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1870 Family History of Hematologic Malignancies and Risk of Multiple Myeloma in Black Americans

Program: Oral and Poster Abstracts
Session: 652. Multiple Myeloma and Plasma Cell Dyscrasias: Clinical and Epidemiological: Poster I
Hematology Disease Topics & Pathways:
Research, adult, epidemiology, Plasma Cell Disorders, Clinical Research, Diseases, Lymphoid Malignancies, Human, Study Population
Saturday, December 10, 2022, 5:30 PM-7:30 PM

Kevin D. Arnold, MPH1*, Krystle L. Ong, PhD1, Hannah P. Cutshall, MD2* and Elizabeth E. Brown, PhD, MPH1,3

1Department of Pathology, University of Alabama at Birmingham, Birmingham, AL
2University of Arkansas for Medical Sciences, Little Rock, AR
3University of Alabama at Birmingham, O’Neal Comprehensive Cancer Center, Birmingham, AL

Introduction: Multiple Myeloma (MM) is the most common hematologic malignancy in Black Americans. Standardized incidence rates are increasing, consistent with an aging population, and are 2- to 3- fold higher among Black Americans compared to White Americans for reasons that remain unclear.

Methods: Using participants enrolled in the Integrative Molecular And Genetic Epidemiology (IMAGE) study of myeloma (955 MM cases; 1,316 sex-, race-, age-, geography- matched controls), we investigated the risk of MM associated with family history of cancer and differences by race. We estimated risk using odds ratios and corresponding 95% confidence intervals adjusted for confounders calculated from logistic regression.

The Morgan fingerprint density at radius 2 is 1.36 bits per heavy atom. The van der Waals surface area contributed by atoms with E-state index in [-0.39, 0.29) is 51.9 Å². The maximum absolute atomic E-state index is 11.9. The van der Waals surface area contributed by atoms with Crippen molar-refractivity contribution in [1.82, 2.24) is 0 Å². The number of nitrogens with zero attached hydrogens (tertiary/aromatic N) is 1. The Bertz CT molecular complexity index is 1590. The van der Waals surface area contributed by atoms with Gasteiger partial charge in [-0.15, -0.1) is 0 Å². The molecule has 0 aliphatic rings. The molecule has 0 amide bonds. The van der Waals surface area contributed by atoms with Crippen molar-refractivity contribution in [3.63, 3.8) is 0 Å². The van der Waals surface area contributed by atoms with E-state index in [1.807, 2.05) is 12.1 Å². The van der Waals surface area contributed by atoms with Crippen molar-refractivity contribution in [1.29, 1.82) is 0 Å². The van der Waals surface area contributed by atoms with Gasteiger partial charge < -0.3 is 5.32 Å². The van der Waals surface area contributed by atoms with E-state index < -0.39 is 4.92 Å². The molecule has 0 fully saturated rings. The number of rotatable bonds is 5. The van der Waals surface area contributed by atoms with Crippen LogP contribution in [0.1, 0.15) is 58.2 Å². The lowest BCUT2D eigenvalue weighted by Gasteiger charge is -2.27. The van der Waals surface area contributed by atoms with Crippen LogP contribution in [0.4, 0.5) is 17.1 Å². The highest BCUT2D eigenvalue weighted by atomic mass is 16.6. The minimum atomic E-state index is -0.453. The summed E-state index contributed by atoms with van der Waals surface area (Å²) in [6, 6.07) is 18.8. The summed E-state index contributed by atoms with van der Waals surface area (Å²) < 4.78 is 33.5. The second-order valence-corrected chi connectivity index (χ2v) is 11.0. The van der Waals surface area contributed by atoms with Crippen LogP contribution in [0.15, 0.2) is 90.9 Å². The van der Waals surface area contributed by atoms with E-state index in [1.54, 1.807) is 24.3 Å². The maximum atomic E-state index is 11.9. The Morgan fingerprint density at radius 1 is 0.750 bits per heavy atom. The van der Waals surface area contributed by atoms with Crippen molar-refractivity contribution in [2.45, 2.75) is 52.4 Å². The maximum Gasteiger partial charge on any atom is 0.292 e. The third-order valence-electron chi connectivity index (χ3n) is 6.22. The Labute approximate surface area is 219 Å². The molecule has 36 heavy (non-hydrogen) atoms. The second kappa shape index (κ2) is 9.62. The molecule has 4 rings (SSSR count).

Results: Overall, MM risk in cases with a first degree relative affected with any hematologic malignancy was significantly elevated compared to controls (OR=1.36, 95% CI 1.02–1.82; P=0.038). Myeloma risk associated with a family history of MM was higher than the risk associated with any hematologic malignancy (OR=2.13, 95% CI 1.20-3.79; P=0.001), and the magnitude of this effect was greater for Black Americans (OR=4.88, 95% CI 1.90-12.51; P=0.001) than White Americans (OR=1.03, 95% CI 0.45-2.32; P=0.951) with similar relationships observed among first degree relatives with any plasma cell proliferative disorder (ORBlack=5.34, 95% CI 2.11-13.54; P=0.0004 and ORWhite=1.18, 95% CI 0.59-2.37;P=0.642) and with increasing numbers of affected relatives (P-trend=0.001).

Conclusions: Findings confirm our previous report that the excess risk of MM observed in Black Americans may be attributed to shared germline and environmental susceptibility. Studies, which include family history of plasma cell proliferative disorders, to determine screening effectiveness in high-risk populations are warranted.

Disclosures: No relevant conflicts of interest to declare.

*signifies non-member of ASH